Sean Brock’s sobriety story could help change food festivals across the country

Less Risks and Chill

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On July 3, Sean Brock told the New York Times that he went to rehab in January - JONATHAN BONCEK FILE PHOTO
  • Jonathan Boncek file photo
  • On July 3, Sean Brock told the New York Times that he went to rehab in January
"It was the safest I’ve ever felt."

That’s how a newly sober Sean Brock described the "chill space" at the Atlanta Food & Wine Festival in his revealing New York Times story this week. As Brock told NYT writer Kim Severson, the chill space allowed the chef — known almost as much for his love of bourbon as his renowned cuisine — a safe place to avoid the festival’s temptations. An alcohol-free area, the chill space was the idea of writer Kat Kinsman developed by restaurateurs Scott Crawford and Steve Palmer, leaders of Ben’s Friends, an addiction support group started in Charleston last year. And it’s a concept you’re likely to see expand to other food festivals across the country, that is if Kinsman and Charleston-based Heirloom Foundation Executive Director Sarah Ory have anything to do with it. Founded in 2012 by Sarah and her husband Jonathan, owner of Bad Wolf Coffee, Heirloom largely works to get grants to fund programs that benefit the health and wellness of food and beverage workers. "In 2012, when Jonathan and I were in New York, we had a really hard year. We were trying to navigate work-life balance, which, as you know, is hard in F&B, and in an 18-month period lost three industry friends. The reality of the long hours in high-pressure kitchens was taking a pretty brutal toll on our lives. It was something that everyone knew about, but no one talked about openly," says Ory. Shaken, the couple knew they had to do something to help the industry. So they began the foundation which has worked to fund projects that directly help make work life better for those in F&B.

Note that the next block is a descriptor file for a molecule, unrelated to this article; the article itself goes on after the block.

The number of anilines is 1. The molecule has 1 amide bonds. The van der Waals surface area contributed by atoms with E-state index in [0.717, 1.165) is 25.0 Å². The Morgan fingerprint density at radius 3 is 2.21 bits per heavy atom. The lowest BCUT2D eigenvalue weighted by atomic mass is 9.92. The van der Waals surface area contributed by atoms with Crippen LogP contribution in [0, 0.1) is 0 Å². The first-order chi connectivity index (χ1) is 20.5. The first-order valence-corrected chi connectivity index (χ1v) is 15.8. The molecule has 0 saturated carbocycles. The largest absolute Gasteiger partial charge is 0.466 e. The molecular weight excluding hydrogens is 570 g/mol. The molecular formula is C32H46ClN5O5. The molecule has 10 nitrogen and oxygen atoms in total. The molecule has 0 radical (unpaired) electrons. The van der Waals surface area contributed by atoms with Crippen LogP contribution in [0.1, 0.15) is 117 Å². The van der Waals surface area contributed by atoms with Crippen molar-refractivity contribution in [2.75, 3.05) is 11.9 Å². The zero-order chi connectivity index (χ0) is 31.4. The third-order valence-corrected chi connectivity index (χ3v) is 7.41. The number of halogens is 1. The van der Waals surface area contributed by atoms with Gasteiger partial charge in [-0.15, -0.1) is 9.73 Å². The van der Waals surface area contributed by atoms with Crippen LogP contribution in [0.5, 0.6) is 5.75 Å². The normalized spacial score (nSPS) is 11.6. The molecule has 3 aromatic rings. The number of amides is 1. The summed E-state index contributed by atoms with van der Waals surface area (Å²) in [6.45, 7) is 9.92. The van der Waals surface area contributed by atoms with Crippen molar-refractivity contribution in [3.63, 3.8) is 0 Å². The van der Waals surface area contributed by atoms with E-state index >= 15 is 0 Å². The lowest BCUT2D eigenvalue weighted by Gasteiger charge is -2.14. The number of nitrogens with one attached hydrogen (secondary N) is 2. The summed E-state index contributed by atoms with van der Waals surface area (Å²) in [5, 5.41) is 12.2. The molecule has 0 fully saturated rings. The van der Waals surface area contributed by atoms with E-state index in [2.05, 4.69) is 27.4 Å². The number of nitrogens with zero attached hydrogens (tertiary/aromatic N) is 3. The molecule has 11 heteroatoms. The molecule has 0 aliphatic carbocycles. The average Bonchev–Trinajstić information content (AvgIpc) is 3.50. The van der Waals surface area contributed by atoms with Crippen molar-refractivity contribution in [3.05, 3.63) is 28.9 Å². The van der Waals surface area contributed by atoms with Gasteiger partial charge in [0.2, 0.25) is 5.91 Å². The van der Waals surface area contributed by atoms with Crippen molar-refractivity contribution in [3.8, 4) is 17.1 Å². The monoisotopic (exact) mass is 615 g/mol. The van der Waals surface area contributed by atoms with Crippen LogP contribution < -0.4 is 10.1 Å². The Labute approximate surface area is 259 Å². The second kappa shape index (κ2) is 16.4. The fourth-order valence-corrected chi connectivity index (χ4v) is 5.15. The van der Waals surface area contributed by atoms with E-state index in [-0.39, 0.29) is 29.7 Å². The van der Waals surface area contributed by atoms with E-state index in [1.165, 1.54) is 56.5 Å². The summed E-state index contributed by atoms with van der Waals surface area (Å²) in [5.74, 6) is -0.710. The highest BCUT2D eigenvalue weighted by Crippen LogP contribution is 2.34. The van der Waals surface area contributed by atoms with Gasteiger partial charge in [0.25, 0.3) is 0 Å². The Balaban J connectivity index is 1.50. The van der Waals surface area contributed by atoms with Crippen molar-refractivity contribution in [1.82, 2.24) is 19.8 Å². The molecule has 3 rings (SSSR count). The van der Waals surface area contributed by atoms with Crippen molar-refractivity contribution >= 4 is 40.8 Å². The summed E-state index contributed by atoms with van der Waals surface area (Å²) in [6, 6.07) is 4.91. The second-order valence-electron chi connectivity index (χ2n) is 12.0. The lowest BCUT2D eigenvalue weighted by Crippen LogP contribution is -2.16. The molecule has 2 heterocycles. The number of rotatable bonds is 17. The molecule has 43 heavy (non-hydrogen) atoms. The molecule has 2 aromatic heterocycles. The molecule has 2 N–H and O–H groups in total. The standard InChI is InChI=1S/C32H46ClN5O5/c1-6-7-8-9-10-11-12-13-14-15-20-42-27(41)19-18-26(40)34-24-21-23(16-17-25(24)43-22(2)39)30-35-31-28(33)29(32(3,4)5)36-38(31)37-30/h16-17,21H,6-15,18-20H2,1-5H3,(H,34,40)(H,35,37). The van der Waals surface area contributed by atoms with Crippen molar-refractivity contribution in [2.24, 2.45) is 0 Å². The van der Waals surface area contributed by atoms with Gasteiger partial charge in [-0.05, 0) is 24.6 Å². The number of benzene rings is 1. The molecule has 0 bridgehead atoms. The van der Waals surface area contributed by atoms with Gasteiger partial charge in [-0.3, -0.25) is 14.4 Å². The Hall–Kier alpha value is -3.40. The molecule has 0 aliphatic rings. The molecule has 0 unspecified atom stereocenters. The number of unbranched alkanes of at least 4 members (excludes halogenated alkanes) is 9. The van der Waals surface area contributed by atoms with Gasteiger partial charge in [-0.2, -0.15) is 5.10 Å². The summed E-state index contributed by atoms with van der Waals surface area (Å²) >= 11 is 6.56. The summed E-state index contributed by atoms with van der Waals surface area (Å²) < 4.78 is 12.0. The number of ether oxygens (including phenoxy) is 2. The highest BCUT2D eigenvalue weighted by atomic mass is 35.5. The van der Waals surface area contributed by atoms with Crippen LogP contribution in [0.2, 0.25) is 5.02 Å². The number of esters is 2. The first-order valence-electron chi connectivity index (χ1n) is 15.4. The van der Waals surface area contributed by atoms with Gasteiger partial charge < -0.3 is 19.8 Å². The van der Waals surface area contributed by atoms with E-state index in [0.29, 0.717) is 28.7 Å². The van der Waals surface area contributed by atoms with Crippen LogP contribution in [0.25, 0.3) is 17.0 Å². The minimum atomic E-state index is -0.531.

Sarah Ory runs Heirloom Foundation - PROVIDED
  • Provided
  • Sarah Ory runs Heirloom Foundation
"As entrepreneurs, we knew how little support there was for those who ch oose to risk everything and open their own restaurants. There’s little professional assistance, profit margins are slim, and your work is heavily and publicly scrutinized. It’s also almost impossible to have the kind of home and family life that 9-to-5ers enjoy," says Sarah. "Not a single month has gone by since starting Heirloom that I haven’t gotten a late-night call or email from someone in crisis with nowhere to turn, or worse — the absolute worst — families who have just lost someone. Our culture has really glorified chefs in the last 10-15 years, but a lot of people don’t realize the physical and emotional strain that is putting on F&B professionals and their families."



Enter Extracrispy editor Kat Kinsman. The writer, who recently published Hi, Anxiety: Life With a Bad Case of Nerves, joined Heirloom’s board this spring, and has been instrumental in furthering Heirloom’s mission. As Ory explains, Heirloom partnered with Kinsman to research chefs’ mental health problems for her recent Chefs with Issues project.

"Heirloom had a PhD epidemiologist and statistician review the findings in the Chefs with Issues survey, and for the first time we could point to specific problems. We found higher instances of mental health issues, especially depression, anxiety, and substance abuse. We found that the culture in kitchens made most people feel that they couldn’t speak openly when they needed help. Those factors combined with long hours, an inability to take sick or personal leave, and minimal health benefits were creating a hotbed for crisis," says Ory. It’s a crisis Kinsman sees throughout the year as she travels to speak at various food events across the country. "I go to a lot of food festivals. There’s a lot of emphasis on alcohol and revelry, and it’s totally understandable because chefs are away from work and families and they’re with friends they don’t get to see very often. There are a lot of liquor companies. Things are flowing freely," she says. "But some chefs were struggling with sobriety during these festivals, and there are particular challenges." Like just getting a glass of water instead of a beer, for instance. Kinsman, who suffers from a bacterial issue called SIBO currently isn’t drinking and experienced the frustrations this can cause firsthand during the James Beard Awards.